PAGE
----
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Agricultural Revolution

The second social revolution, based on the invention of the plow, which led to an agricultural society

Society

People who share a culture and a territory

Hunting & Gathering Socities

A human group that depends on hunting and gathering for its survival

Pastoral & Horticultural Societies

A society based on the pasturing of animals; a society based on cultivating plants by the use of hand tools

Agricultural Societies

A society based on large-scale agriculture

Industrial Societies

A society based on the use of machines powered by fuels

Post-industrial societies

A society based on information, services, and high technology, rather than on raw materials and manufacturing

Biotech Societies

A society whose economy increasingly centers on the application of genetics to produce medicine, food, and materials

Primary Groups

Provide us with intimiate, face-to-face association and give us our basic orientations to life

Charles H. Cooley called primary groups...

"springs of life"

Secondary Groups

Larger, more anonymous groups based on a common interest or activity

In-Groups

Groups that we feel loyalty towards

Out-Groups

Groups that we feel antagonism

Reference Groups

Groups we use as standards to evalute ourselves. For example: in deciding whether or not to go to college we often consider our parents opinions and standards for us.

Social Networks

refers to people who are linked to one another

Electronic Community

Emerged in the 1990s; individuals who regularly interact with one another on the Internet and who think of themselves as belonging together

Group Dynamics

Refer to how individuals affect groups and groups affect individual

What is the difference between: dyad, triad, and coalition?

Dyad - the smallest possible group, consisting of two persons

Triad - a group consisting of three people

Coalition - the alignment of some members of a group against others

Diffusion of responsibility

[Starting at a triad level]

Instrumental vs expressive - Leadership types

Instrumental - An individual who tries to keep the group moving toward its goals; also known as a task-oriented leader

Expressive - An individual who increases harmony and minimizes conflict in a group; also known as a socioemotional leader

Authoritarian vs Democratic vs Laissez Faire - Leadership styles

Authoritarian - An individual who leads by giving orders

Democratic - An individual who leads by trying to reach a consensus

Laissez Faire - An individual who leads by being highly permissive

Groupthink

Developed by Irving Janis and refers to situations in which a group of people think alike and any suggestion of alternatives becomes a sign of disloyalty

Traditional Society (Traditional Orientation)

A society in which the past is thought to be the best guide to the present; characterizes tribal, peasant, and feudal societies

Max Weber's theory on social change (Religion Broke Tradition)

176

The Characteristics of Bureaucracies

1 - Clear levels, with assignments flowing downward and accountability flowing upward

2 - A division of labor

3 - Written rules

4 - Written communications and records

5 - Impersonality and replaceability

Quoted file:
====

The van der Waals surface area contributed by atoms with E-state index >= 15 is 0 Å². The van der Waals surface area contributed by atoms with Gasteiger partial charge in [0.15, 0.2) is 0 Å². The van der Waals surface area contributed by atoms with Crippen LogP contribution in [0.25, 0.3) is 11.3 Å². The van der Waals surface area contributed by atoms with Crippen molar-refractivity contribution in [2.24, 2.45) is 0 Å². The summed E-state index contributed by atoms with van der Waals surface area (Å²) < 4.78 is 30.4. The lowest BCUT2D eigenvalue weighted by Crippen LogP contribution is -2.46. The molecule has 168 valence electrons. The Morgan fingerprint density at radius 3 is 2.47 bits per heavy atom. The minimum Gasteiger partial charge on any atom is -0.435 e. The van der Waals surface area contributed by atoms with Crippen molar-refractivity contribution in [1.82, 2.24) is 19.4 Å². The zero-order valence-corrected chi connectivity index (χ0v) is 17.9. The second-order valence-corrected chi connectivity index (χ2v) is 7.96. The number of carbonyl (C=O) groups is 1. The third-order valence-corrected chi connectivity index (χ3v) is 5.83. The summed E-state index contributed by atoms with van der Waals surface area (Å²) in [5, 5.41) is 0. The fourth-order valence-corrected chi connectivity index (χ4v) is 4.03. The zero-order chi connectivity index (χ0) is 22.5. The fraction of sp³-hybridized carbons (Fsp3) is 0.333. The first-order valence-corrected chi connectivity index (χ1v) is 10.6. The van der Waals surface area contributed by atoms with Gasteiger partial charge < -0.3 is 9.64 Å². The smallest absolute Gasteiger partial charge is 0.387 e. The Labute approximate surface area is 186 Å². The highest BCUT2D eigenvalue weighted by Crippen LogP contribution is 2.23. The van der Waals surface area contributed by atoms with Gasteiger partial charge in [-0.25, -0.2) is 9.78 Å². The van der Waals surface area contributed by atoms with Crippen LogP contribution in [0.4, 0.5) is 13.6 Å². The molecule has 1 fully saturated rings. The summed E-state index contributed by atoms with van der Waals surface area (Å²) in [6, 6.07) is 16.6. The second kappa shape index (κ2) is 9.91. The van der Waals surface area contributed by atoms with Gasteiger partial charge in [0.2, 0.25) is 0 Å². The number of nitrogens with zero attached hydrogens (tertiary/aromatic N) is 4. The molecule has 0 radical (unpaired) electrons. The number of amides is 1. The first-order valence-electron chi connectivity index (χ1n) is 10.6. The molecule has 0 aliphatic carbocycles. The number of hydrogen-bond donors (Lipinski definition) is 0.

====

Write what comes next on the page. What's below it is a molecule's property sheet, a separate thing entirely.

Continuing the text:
Alienation

Marx's term for worker's lack of connection to the product of their labor; caused by their being assigned repetitive tasks on a small part of a product, which leaders to a sense of powerlessness and normalnessess

Goal displacement

An organization replacing old goals with new ones; also known as goal replacement

Alexis de Tocqueville and "Democracy in America"

...

What are the functions of Voluntary Associations?

185

"Iron Law" of Oligarchy

Refers to how organizations tend to be dominated by a small, self-perpetuating elite

Cybersleuth

192

Deviance

The violation of norms

Cultural Relativity of Deviance

198

Crime

The violation of norms written into law

Social order

A group's usual and customary social arrangements, on which its members depend and on which they base their lives

Social control

A group's formal and informal means of enforcing its norms.

XYY Chromosome

200

Differential Association Theory

Edwin Sutherland gave us this term to indicate that we learn to deviate from or conform to society's norms through the different groups that we associate with. The primary groups that we learn deviance and conformity from are the family, friends, neighborhoods, and subcultures

Control Theory

There are two control systems that work against our motivations to deviate. Our inner control systems (conscience, religious, principles, etc.) and our outer control system (family, friends, police, etc.). The stronger our bonds with society the more effective our inner controls are. Socialization is key to self-control

Degradation Ceremony

204

Labeling Theory

The view that labels people are given (smart, messy, thief) affect their own and other's perceptions of them which channels their behavior into deviance or conformity

Techniques of neutralization

Ways of thinking or rationalizing that help people deflect society's norms

Strain Theory

Robert Merton's term for the strain created when a society socializes large numbers of people to desire a cultural goal (such as success) but withholds from many people the approved means of reaching that goal. These people experience strain/frustration and can sometimes motivate them to turn to a deviant path to obtain the cultural goal (for example crime).